Earlier in my career, I was called upon to become Adopt-a-Pet.com’s first product manager. Even though I’d been performing a lot of the functions of a product manager for years, when we decided we needed to put a formal title to what I was doing, I suddenly lost confidence. At the same time, we brought in several new hires, and for the first time those hires were not people from the non-profit realm or contractors, but people from the startup and tech world…in other words, people who were used to working with experienced product managers. Impostor syndrome reared its ugly head, and as a result, I was secretly convinced that any decision I made would reveal to my new team members the depth of my inexperience and my (largely imagined) incompetence.
This, coupled with a genuine desire to make every member of my team feel heard and valued, led me to adopt a decision-by-committee strategy. I would call meetings, present what I saw as our options, allow others to add new options to the mix, and then engage in long discussions about the different possibilities. Usually these meetings ended without a commitment. We’d agree to all think about things and reconvene for more discussion. Sometimes we’d even take a vote, but more often, we’d cock the gun a million times and never pull the trigger.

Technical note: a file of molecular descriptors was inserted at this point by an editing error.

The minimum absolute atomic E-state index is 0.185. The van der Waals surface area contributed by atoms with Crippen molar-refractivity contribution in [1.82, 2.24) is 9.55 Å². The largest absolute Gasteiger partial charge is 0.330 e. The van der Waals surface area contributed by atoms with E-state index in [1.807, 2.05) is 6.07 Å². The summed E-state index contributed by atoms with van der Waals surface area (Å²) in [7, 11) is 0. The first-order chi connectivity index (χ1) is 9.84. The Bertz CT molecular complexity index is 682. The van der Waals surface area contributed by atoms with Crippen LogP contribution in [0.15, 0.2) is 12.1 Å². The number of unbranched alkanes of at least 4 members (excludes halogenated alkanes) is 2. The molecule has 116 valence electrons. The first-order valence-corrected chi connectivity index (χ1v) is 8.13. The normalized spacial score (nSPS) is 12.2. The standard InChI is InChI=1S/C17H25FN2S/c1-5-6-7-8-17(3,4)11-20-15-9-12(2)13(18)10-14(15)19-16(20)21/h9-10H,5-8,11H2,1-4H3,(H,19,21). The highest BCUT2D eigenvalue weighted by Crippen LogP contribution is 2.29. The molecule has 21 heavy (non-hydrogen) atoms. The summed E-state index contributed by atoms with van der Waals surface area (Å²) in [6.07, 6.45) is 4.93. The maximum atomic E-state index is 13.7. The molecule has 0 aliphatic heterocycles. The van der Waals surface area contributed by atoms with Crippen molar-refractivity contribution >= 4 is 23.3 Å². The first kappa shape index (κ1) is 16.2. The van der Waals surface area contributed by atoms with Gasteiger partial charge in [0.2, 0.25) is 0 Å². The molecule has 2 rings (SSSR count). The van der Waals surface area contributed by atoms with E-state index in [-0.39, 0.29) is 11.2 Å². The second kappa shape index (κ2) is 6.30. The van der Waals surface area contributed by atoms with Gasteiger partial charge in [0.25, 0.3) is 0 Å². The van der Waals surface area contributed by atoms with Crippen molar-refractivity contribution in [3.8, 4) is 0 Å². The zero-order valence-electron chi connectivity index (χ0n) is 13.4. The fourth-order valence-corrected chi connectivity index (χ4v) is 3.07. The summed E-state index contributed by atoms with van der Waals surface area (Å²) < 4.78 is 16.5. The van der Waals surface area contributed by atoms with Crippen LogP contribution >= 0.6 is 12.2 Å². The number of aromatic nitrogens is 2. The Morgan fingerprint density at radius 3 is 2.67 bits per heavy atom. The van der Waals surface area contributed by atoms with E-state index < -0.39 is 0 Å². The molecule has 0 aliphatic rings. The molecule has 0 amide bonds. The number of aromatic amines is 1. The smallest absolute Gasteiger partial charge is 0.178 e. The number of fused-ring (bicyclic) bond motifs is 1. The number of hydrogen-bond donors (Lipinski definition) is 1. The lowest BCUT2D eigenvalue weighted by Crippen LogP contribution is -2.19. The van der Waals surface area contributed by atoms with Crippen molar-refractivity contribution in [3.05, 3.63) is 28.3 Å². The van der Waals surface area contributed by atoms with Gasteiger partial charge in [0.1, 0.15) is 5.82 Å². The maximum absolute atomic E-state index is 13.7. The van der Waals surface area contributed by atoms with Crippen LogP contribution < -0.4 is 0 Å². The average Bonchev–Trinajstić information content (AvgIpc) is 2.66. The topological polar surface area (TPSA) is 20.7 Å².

During this time, I wanted to believe that my team respected me for being so inclusive and open. What I ended up realizing, before too long, was that the opposite was true. Of course, everyone wants to be heard and feel like their opinion is valued. But when all is said and done, people look to a leader to take in all of the points of view, weigh them against business goals and other context that individuals might not have top-of-mind, and then to be decisive.
This was a revelation for me. Even more of a revelation was the realization that, looking back, in almost every case I did have a preference. I absolutely knew what I wanted to decide, but I kept it to myself for fear it was the wrong move. The skills and the intuition were inside me, and all I needed to do was to trust myself, be okay with failure, and stop imagining what others might be thinking about me.
And so, this is the advice that I want to share with new and aspiring leaders who might be asking themselves, “How do I know I’m making the right decision?” The answer is an emphatic YOU DON’T. But if decisions were always 100% scientific, and there were always clear right and wrong paths, then leaders like you and me wouldn’t be needed.
I’ll wrap up with another wonderful tidbit from the HBR article (which is titled What Sets Successful CEO’s Apart, but this should be comforting to leaders at all levels):
But once a path is chosen, high-performing CEOs press ahead without wavering. Art Collins, former chairman and CEO of Medtronic, told us: “Employees and other key constituencies will quickly lose faith in leaders who waffle or backtrack once a decision is made.” And if decisions don’t turn out well? Our analysis suggests that while every CEO makes mistakes, most of them are not lethal. We found that among CEOs who were fired over issues related to decision making, only one-third lost their jobs because they’d made bad calls; the rest were ousted for being indecisive.
Everyone makes good decisions and bad decisions. The important thing is to make a decision. Don’t outsource to a committee. Gather all the inputs you need, solicit data and opinions from trusted stakeholders. And then, pull that trigger.